Berren reached his hand out of the window. He let the rain fall on his skin for a while and then pulled it back inside, closing the shutters behind him. Very quietly, he spread the thief-taker’s blankets across the floor and lay down on them, flat on his back, staring at the ceiling. He listened to the drumming of water on the roof, the spatter of a dozen tiny waterfalls pouring into the yard below.
He had a room. A room of his own. That deserved some thought. He’d never in all his life had a room of his own. In the orphanage they’d slept almost on top of each other, dozens of them in a long, thin stone room with tiny slits for windows that faced the wrong way to let in any sunlight. When Master Hatchet had bought him for two shiny new pennies – the going rate for a boy just about old enough to push a hand-cart – he’d been put in the attic with all Hatchet’s other boys. The windows had been bigger but they’d still been sleeping on top of each other.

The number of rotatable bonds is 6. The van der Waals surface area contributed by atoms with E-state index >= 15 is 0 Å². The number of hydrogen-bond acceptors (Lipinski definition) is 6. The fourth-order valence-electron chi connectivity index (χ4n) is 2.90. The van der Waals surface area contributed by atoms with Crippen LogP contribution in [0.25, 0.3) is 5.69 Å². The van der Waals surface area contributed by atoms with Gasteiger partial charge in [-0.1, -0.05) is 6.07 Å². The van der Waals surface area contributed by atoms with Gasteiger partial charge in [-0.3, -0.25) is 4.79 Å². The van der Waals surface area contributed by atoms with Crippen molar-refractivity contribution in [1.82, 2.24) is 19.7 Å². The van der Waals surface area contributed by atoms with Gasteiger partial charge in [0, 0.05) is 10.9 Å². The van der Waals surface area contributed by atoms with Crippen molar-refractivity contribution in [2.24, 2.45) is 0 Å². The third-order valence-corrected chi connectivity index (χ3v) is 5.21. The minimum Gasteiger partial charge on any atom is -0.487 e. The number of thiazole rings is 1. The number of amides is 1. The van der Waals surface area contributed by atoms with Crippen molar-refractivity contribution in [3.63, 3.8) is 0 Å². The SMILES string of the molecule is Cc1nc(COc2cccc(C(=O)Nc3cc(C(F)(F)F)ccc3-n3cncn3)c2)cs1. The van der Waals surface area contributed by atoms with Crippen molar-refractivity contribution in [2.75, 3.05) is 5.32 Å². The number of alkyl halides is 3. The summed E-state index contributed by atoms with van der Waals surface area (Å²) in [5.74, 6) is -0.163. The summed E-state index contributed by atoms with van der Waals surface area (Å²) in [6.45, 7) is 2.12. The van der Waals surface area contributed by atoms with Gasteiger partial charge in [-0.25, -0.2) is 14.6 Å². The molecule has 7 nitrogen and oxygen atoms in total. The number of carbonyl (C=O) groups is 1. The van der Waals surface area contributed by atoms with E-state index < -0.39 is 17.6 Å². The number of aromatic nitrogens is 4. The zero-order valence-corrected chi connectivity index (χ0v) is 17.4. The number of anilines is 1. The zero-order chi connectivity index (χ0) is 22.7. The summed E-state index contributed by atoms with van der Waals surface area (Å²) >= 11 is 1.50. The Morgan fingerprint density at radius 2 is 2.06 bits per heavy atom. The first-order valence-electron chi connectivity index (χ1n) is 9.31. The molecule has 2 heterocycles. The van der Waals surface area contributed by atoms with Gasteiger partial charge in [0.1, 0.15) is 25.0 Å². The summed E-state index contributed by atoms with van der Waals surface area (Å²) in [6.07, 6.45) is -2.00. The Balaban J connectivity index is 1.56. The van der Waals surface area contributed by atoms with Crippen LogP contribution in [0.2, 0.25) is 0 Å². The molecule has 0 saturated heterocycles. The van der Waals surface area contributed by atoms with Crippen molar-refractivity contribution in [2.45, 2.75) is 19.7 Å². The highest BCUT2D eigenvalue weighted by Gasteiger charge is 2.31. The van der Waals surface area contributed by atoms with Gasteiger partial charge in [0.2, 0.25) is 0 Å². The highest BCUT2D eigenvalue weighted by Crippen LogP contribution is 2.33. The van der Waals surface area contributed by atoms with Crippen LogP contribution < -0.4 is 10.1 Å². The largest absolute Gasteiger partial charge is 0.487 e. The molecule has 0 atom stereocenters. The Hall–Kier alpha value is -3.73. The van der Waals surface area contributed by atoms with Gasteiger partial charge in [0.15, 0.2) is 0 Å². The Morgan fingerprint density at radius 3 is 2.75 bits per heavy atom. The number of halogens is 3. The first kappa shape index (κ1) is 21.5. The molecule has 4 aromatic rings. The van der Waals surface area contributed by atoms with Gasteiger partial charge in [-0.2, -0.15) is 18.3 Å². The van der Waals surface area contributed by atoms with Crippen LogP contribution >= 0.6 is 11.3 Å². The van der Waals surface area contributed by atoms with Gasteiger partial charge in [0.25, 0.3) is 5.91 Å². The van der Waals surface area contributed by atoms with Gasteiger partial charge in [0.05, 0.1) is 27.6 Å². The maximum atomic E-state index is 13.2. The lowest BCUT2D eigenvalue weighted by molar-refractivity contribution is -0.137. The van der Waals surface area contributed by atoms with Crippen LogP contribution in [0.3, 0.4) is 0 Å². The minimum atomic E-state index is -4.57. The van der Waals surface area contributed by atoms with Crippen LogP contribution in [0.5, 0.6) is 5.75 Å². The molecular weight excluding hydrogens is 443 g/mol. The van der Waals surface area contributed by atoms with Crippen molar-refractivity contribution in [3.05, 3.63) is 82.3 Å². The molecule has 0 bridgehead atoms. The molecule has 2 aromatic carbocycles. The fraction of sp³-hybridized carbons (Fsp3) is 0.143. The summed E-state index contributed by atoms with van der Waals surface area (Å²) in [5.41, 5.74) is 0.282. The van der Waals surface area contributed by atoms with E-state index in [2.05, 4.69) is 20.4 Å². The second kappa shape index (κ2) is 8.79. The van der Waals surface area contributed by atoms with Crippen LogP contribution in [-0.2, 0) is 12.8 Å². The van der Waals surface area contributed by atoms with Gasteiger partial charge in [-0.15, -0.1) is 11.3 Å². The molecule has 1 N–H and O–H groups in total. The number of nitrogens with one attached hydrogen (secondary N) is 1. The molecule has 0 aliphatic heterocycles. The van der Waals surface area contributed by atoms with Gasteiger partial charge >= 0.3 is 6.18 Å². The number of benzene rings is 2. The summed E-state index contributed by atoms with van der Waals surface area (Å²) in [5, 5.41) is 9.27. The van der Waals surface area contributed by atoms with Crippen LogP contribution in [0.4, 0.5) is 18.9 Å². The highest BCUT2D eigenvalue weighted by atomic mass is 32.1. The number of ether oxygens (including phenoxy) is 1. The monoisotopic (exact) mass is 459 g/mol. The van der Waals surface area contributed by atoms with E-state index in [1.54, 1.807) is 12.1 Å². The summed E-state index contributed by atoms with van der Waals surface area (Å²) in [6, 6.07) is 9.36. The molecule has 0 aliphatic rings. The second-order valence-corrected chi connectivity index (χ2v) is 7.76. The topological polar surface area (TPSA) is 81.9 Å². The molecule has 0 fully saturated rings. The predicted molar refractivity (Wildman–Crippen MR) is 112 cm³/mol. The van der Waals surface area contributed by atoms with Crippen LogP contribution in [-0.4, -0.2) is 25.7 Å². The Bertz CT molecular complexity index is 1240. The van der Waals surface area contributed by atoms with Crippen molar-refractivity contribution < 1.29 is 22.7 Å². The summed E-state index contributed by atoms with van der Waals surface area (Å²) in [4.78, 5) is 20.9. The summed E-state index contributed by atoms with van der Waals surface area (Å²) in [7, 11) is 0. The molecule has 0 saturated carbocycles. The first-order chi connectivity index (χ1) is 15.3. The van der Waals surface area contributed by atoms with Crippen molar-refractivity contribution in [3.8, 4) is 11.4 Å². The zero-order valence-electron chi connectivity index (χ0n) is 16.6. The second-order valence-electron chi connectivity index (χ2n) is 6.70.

And now he had a room. His own space. So small that he could touch all four walls with his hands and feet if he lay across it from corner to corner, but still… It smelled of old wood and smoke, the unfinished plaster walls were dry and crumbled when he picked at them, but it was his. All his.
It terrified him. The silence behind the rustle of rain. The aloneness. He lay there, the thief-taker’s last words running through his head, chasing themselves in circles, looking for a way out and not finding any. I’m not going to stop you from running away if that’s what you want. But you might think first on where you’d go. He could go whenever he wanted. It couldn’t be that far down to the ground, could it?
‘Boy!’ Berren jerked. The sound of the rain had stopped. Daylight stabbed through the gaps in the shutters. Gods! He’d fallen asleep and now it was morning and light already! A hot flush ran through him and he scrabbled to his feet. The shout came again. ‘Boy! Get down here, lad!’ Footsteps creaking on the stairs. In the House of Hatchet, that was never good. Berren ran for the door, clawing at the handle. It wasn’t locked. He fumbled it open in time to meet the thief-taker eye to eye, three quarters of the way up the steps.